2018 Winter Olympics

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IOC satisfied with preparations for 2018 Winter Olympics

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PYEONGCHANG, South Korea (AP) — Pyeongchang’s preparations for the 2018 Winter Olympics are on course but South Korean organizers must step up efforts to promote the games worldwide, the head of the IOC’s inspection team said Friday.

Gunilla Lindberg, head of the International Olympic Committee’s coordination commission for the games, said her team was satisfied with the progress they saw in their latest three-day inspection visit.

According to Pyeongchang organizers, construction is on schedule for a series of 26 test events scheduled from November to April. They said six new competition venues for the games are now 90 percent complete.

“We saw firsthand the progress of the construction projects,” Lindberg said at a news conference. “There is no doubt that the venues will be ready for the upcoming test events.”

“My colleagues and I leave here more confident than ever that Pyeongchang 2018 will deliver great games,” she added.

The first test event will be a World Cup snowboard big air competition from Nov. 23-26. Snowboard big air will make its Olympic debut at the Pyeongchang Games.

A new high-speed rail line – designed to link the country’s main gateway of Incheon airport with Pyeongchang in less than two hours – will be completed in June and start operations in January 2018.

Lindberg said that the biggest challenge left for Pyeongchang is promoting the Olympics across the world.

Pyeongchang, a sleepy ski resort town in South Korea’s mountainous east, is a much smaller destination than Tokyo, which will host the 2020 Summer Olympics, and Beijing, which will host the 2022 Winter Games.

“The biggest challenge at the moment is … how to promote the games over the world, because this is a small place. It’s not Rio de Janeiro and it’s not London,” said Lindberg, who added that the upcoming test events, which will be televised internationally, will be an important opportunity to promote the games and showcase the level of preparation.

Another critical issue for Pyeongchang is securing the participation of National Hockey League players. IOC negotiations with the NHL have stalled over the IOC’s decision not to pay for NHL players’ travel and insurance as it has in the past.

NHL Deputy Commissioner Bill Daly recently told The Associated Press he felt “negative” about the chances the league’s players will appear for a sixth straight Olympics in Pyeongchang.

Christophe Dubi, the IOC’s executive director of the Olympic Games, said NHL representatives have agreed to pay an inspection visit to Pyeongchang later this month, which he described as a “very positive step.”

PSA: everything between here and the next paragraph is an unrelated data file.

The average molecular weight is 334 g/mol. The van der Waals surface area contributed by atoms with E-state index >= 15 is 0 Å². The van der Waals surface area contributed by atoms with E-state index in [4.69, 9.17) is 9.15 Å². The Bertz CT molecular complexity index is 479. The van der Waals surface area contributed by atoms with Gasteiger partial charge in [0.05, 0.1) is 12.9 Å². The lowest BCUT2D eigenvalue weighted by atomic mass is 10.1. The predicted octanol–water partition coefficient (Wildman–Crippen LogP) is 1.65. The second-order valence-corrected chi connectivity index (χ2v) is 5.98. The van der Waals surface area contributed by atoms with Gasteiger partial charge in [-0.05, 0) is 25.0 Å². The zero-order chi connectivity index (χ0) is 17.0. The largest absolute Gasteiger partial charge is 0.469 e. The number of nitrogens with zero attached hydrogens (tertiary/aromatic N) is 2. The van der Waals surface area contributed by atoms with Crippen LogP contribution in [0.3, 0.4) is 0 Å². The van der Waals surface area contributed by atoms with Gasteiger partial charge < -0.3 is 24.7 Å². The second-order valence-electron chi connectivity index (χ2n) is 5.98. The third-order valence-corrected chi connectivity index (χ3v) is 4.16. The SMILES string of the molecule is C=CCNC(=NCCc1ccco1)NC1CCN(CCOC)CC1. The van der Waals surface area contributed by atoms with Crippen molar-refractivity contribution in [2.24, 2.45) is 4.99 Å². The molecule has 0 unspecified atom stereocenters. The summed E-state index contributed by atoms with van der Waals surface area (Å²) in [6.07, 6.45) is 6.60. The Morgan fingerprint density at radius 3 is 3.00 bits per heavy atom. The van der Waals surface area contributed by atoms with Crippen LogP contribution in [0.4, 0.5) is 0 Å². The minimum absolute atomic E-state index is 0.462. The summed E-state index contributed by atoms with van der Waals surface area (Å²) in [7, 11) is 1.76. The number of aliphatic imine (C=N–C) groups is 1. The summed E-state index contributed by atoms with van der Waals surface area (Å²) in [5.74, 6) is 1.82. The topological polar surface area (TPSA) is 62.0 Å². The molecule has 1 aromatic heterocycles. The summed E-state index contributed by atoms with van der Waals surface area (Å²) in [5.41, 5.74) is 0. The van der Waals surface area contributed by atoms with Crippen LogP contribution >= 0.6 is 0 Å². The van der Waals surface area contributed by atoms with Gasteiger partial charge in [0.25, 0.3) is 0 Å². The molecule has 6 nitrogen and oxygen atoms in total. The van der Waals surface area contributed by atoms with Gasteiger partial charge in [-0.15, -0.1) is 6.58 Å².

Dubi didn’t offer a firm answer on whether the IOC would consider allowing the NHL to skip the Pyeongchang Games before returning for Beijing in 2022.

“We definitely always try to have the participation of the best athletes. It is reassuring that NHL is coming to Pyeongchang and especially look at the operations in Gangneung,” he said.

“When it comes to the final participation … there is a date set at Jan. 15 to find an agreement,” Dubi said. “Until then it will be work between all parties involved to make sure that we get the participation of the very best, and that’s for both Pyeongchang and Beijing.”

The ice hockey tournament during the Pyeongchang Olympics will take place at a stadium in the nearby city of Gangneung.

Lee Hee-beom, head of the local organizing committee, said ticket sales will be launched in conjunction with the 1-year-to-go countdown in February.

MORE: Five athletes to watch at 2018 Winter Olympics

NHL’s participation in 2018 Olympics still undecided

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TORONTO (AP) — The World Cup of Hockey will return, without a doubt, and avoid another 12-year break.

NHL Deputy Commissioner Bill Daly and NHLPA Executive Director Don Fehr both confirmed for The Associated Press on Friday that they expect the next World Cup of Hockey to be in 2020.

It is much less certain whether the best players will go to South Korea to participate in the 2018 Olympics.

International Ice Hockey Federation President Rene Fasel told the AP on Tuesday the odds of NHL players going to the Pyeongchang Games were 50-50, a slight upgrade from his forecast in May.

Later the same day, Daly said he felt more “negative,” about the chances the league’s players will be in a sixth straight Olympics due to the International Olympic Committee’s decision to not pay for NHL players’ travel and insurance as it has in the past.

Fehr, who represents players who have made it clear they want to be in the Olympics, said he’s more optimistic than pessimistic a deal will get done.

The union head insisted he isn’t concerned about the IOC’s stance.

“Everybody understands that nobody’s going to risk their career and future earnings and all the rest of it in return for no compensation and no coverage,” Fehr told the AP. “No one will do that. They understand that. That’s been a given for a long, long time. If it plays out that way, which I do not expect it to play out that way, we’ll deal with it.”